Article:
19 and nowhere to go

Adults with disabilities face limited options once school is done

"MY son isn't able to talk, but I know how to speak up for my son because he gave me the voice to do that."

North Vancouver resident Cheryl Baker's son Calvin Jr. has cerebral palsy and a complex seizure condition. When he was eight years old he had 33 seizures in one day. When he was 16 he underwent brain surgery to help alleviate his seizure condition. He is unable to talk, he cannot walk and he has minimal functionality on the right side of his body.

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He is 22 years old. He receives $233 a month from Community Living British Columbia, a provincial agency responsible to the Ministry of Social Housing and Development.

"My son is a fighter. He is a very strong person and I really admire his strength in all of the obstacles he has faced. What I've had to go through is nothing in comparison," Baker says.

"You'll find that parents will speak up really strongly for their children, and how powerful they are, and how hard they've had to work just to live.

"CLBC doesn't get that, and neither does this ministry." Like many residents on the North Shore, and throughout the province, Baker is struggling to find her way and create a path for her son in the uncertain world that adults with developmental disabilities live in.

This world is as complex as the disabilities of its inhabitants.

When a child with a severe developmental disability - an IQ under 70 is a standard definition of severe - turns 19, and becomes an adult, they cease to be the Ministry of Children and Family Development's responsibility. The onus to care for these adults is transferred to the Ministry of Social Housing and Development, and more specifically, CLBC.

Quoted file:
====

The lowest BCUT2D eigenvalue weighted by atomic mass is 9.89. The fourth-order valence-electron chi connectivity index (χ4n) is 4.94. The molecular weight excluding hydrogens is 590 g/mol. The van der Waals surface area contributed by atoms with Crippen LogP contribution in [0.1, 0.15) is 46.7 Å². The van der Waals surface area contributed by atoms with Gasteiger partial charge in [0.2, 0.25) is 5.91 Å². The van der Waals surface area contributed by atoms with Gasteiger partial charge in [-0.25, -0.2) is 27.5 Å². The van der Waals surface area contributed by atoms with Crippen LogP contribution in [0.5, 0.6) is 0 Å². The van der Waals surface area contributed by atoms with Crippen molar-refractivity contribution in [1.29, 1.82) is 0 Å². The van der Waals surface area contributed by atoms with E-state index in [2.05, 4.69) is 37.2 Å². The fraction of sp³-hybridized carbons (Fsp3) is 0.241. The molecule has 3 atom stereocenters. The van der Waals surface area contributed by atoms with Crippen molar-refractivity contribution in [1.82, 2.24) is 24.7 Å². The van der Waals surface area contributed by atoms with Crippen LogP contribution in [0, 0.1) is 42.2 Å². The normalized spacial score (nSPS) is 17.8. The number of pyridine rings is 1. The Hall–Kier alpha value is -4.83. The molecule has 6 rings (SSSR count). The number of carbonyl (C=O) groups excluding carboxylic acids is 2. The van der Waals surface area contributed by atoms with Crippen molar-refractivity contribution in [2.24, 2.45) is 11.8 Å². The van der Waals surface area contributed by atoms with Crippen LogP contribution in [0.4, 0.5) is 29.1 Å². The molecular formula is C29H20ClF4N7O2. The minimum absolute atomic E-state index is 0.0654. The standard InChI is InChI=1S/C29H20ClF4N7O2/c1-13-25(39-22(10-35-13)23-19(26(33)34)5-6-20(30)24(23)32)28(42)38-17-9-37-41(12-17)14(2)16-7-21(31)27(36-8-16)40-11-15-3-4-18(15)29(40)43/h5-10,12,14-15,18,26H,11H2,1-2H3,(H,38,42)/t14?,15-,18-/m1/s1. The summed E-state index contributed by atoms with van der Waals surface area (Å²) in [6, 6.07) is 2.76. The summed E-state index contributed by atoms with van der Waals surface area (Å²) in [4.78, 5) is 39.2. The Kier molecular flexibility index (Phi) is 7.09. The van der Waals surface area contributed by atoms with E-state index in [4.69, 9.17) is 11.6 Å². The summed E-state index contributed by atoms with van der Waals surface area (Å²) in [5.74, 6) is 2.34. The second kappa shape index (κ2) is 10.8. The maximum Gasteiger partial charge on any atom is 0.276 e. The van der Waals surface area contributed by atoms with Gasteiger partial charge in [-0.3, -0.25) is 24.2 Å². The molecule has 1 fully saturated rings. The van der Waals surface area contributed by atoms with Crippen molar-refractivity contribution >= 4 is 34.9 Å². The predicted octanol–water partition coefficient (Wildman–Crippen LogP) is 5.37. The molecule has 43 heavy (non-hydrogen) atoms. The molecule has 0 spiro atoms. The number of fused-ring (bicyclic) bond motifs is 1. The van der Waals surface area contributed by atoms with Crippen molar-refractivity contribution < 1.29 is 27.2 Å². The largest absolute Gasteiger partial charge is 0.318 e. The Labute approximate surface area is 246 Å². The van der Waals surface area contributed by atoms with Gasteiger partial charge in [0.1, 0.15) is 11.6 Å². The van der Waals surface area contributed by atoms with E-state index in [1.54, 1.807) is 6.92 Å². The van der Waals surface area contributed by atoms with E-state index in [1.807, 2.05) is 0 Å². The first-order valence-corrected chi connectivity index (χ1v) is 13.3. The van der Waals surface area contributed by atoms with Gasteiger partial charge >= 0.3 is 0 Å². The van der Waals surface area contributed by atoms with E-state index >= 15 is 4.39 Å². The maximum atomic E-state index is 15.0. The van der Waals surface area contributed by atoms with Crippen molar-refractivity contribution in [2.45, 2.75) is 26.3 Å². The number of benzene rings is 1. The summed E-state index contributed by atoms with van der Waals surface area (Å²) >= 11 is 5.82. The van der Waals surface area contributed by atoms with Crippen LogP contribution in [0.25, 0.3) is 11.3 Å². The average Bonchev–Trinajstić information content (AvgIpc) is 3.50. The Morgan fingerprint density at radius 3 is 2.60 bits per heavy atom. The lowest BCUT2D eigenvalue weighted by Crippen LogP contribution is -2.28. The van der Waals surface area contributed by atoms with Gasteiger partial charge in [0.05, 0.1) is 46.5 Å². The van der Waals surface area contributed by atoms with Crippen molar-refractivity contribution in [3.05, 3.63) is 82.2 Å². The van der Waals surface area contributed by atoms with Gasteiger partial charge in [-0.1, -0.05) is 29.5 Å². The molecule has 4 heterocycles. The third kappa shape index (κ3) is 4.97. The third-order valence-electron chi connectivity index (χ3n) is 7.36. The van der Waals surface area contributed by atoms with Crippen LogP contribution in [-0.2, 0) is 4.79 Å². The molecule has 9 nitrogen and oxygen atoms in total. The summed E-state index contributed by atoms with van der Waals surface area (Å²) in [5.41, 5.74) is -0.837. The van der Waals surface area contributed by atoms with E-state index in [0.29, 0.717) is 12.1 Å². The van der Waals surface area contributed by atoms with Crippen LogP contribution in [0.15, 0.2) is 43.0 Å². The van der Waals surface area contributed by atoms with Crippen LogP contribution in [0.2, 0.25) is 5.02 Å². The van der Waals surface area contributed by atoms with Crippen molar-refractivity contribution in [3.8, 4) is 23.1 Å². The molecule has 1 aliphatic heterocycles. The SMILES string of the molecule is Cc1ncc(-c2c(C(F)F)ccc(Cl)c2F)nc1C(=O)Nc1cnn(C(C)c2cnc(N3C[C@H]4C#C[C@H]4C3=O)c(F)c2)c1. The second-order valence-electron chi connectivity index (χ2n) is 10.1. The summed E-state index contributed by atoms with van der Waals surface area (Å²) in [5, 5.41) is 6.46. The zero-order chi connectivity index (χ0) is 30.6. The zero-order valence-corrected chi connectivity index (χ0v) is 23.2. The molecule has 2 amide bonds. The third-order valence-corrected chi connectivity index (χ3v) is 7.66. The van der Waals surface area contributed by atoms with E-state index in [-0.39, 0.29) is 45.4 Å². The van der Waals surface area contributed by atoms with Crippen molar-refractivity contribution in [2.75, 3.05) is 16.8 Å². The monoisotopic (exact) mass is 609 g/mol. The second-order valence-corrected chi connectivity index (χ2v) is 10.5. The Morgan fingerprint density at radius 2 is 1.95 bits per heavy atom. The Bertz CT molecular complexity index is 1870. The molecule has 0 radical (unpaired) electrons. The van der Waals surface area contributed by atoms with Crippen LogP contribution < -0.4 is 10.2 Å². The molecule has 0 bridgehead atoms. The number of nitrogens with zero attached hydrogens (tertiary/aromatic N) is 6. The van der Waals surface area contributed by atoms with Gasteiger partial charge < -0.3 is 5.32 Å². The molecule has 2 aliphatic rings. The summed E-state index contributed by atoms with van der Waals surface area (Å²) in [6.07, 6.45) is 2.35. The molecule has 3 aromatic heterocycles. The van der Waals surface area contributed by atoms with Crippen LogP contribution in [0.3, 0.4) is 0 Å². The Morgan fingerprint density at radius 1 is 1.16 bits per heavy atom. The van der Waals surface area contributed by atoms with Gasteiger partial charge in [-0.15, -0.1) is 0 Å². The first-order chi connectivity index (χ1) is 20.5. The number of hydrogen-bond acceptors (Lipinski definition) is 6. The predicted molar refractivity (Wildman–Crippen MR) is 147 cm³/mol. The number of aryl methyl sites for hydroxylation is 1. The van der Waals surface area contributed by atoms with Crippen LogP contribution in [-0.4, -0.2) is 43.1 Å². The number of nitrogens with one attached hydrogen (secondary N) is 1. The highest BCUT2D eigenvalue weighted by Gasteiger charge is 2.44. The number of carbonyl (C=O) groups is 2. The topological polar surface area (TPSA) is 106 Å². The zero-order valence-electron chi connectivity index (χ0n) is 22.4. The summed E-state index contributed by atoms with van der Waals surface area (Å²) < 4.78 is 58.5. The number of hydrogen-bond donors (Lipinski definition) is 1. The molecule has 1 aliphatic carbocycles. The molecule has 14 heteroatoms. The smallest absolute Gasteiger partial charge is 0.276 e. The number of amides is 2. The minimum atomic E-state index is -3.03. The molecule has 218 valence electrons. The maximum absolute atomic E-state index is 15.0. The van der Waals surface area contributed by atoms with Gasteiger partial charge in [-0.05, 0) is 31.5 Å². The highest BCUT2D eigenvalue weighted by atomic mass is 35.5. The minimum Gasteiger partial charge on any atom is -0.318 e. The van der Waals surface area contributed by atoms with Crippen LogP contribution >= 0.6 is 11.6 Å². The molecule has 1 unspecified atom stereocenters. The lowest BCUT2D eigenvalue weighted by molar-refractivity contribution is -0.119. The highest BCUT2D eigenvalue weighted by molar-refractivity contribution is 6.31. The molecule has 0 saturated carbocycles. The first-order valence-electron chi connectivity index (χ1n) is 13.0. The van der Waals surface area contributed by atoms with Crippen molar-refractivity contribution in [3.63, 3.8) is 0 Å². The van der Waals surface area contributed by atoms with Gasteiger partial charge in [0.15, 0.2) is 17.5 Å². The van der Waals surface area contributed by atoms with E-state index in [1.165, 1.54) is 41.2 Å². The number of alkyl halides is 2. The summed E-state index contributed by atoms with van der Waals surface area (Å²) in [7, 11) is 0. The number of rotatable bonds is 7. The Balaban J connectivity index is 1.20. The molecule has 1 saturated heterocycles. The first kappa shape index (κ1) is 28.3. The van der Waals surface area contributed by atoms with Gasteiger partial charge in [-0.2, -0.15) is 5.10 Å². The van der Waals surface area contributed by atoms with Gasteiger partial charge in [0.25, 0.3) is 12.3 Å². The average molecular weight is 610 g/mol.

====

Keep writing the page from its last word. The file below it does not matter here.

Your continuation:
For many families, when their child turns 19 palaces of gold transform overnight into huts of straw and clay. When they complete high school everything stops. The school system provided these individuals with a place to be, a place to learn, a place to socialize and a place of structure and security. So much so, that many of these children voluntarily repeat Grade 12.

"When he turned 19 they said there were no programs he could get into," says Baker.

"They even had me going around from program to program to figure out which one would be a good program for him, before telling me that there was no money."

After a year of waiting, CLBC provided Baker's son with enough money to attend a program one day a week.

. . .

Along with providing services for individuals with developmental disabilities, CLBC supports individuals with Fetal Alcohol Spectrum Disorder and Autism Spectrum Disorder. CLBC provides support by either paying individuals directly or by funding organizations and service providers that provide aid or programs for people.

Many parents and advocacy groups believe that CLBC is underfunded, has long wait-lists and is simply unable to meet the demands of the community it serves.

"We have families whose sons and daughters have been on wait-lists for years for services," says Faith Bodnar the executive director of British Columbia Association for Community Living, one of the primary advocacy groups for individuals with disabilities in B.C.

"There doesn't seem to be proper decision-making around putting money into CLBC's budget every year to address the current wait-lists," she says. "If there was a political will to do it, it would be done. We shouldn't be cutting our province's budget back for the most vulnerable people in the province."

CLBC has an annual budget of roughly $700 million; 93 per cent of that is dedicated to providing support.

This year they provided services to 13,481 individuals. The average cost per person is $48,883 a year.

According to CLBC's 2010 service plan they expect to provide services to 15,449 people by the 2013/14 fiscal year. They project a budget of roughly $722 million a year.